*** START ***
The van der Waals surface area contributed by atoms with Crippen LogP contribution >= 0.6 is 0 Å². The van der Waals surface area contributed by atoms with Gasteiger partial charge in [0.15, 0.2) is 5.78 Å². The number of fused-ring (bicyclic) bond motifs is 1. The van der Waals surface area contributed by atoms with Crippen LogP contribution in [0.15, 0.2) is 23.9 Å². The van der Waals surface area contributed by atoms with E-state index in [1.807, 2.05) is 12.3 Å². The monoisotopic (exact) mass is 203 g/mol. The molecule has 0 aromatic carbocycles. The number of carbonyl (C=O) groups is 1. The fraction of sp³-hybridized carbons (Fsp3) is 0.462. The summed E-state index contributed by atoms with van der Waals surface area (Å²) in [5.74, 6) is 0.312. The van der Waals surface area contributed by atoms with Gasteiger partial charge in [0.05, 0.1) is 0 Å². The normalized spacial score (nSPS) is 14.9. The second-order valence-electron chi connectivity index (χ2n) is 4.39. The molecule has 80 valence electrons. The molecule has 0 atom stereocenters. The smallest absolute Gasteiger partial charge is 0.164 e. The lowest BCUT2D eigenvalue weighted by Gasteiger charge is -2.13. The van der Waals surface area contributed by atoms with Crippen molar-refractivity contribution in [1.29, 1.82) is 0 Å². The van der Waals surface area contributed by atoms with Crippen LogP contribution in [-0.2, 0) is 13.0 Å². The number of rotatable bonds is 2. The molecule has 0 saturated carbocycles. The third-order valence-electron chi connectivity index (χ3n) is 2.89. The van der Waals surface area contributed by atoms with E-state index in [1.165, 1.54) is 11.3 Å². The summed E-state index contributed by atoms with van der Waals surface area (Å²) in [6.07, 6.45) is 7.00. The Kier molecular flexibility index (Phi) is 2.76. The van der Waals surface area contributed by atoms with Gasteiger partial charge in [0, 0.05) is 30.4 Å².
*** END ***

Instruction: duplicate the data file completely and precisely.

The van der Waals surface area contributed by atoms with Crippen LogP contribution >= 0.6 is 0 Å². The van der Waals surface area contributed by atoms with Gasteiger partial charge in [0.15, 0.2) is 5.78 Å². The number of fused-ring (bicyclic) bond motifs is 1. The van der Waals surface area contributed by atoms with Crippen LogP contribution in [0.15, 0.2) is 23.9 Å². The van der Waals surface area contributed by atoms with E-state index in [1.807, 2.05) is 12.3 Å². The monoisotopic (exact) mass is 203 g/mol. The molecule has 0 aromatic carbocycles. The number of carbonyl (C=O) groups is 1. The fraction of sp³-hybridized carbons (Fsp3) is 0.462. The summed E-state index contributed by atoms with van der Waals surface area (Å²) in [5.74, 6) is 0.312. The van der Waals surface area contributed by atoms with Gasteiger partial charge in [0.05, 0.1) is 0 Å². The normalized spacial score (nSPS) is 14.9. The second-order valence-electron chi connectivity index (χ2n) is 4.39. The molecule has 80 valence electrons. The molecule has 0 atom stereocenters. The smallest absolute Gasteiger partial charge is 0.164 e. The lowest BCUT2D eigenvalue weighted by Gasteiger charge is -2.13. The van der Waals surface area contributed by atoms with Crippen molar-refractivity contribution in [1.29, 1.82) is 0 Å². The van der Waals surface area contributed by atoms with Crippen LogP contribution in [-0.2, 0) is 13.0 Å². The number of rotatable bonds is 2. The molecule has 0 saturated carbocycles. The third-order valence-electron chi connectivity index (χ3n) is 2.89. The van der Waals surface area contributed by atoms with E-state index in [1.165, 1.54) is 11.3 Å². The summed E-state index contributed by atoms with van der Waals surface area (Å²) in [6.07, 6.45) is 7.00. The Kier molecular flexibility index (Phi) is 2.76. The van der Waals surface area contributed by atoms with Gasteiger partial charge in [0, 0.05) is 30.4 Å².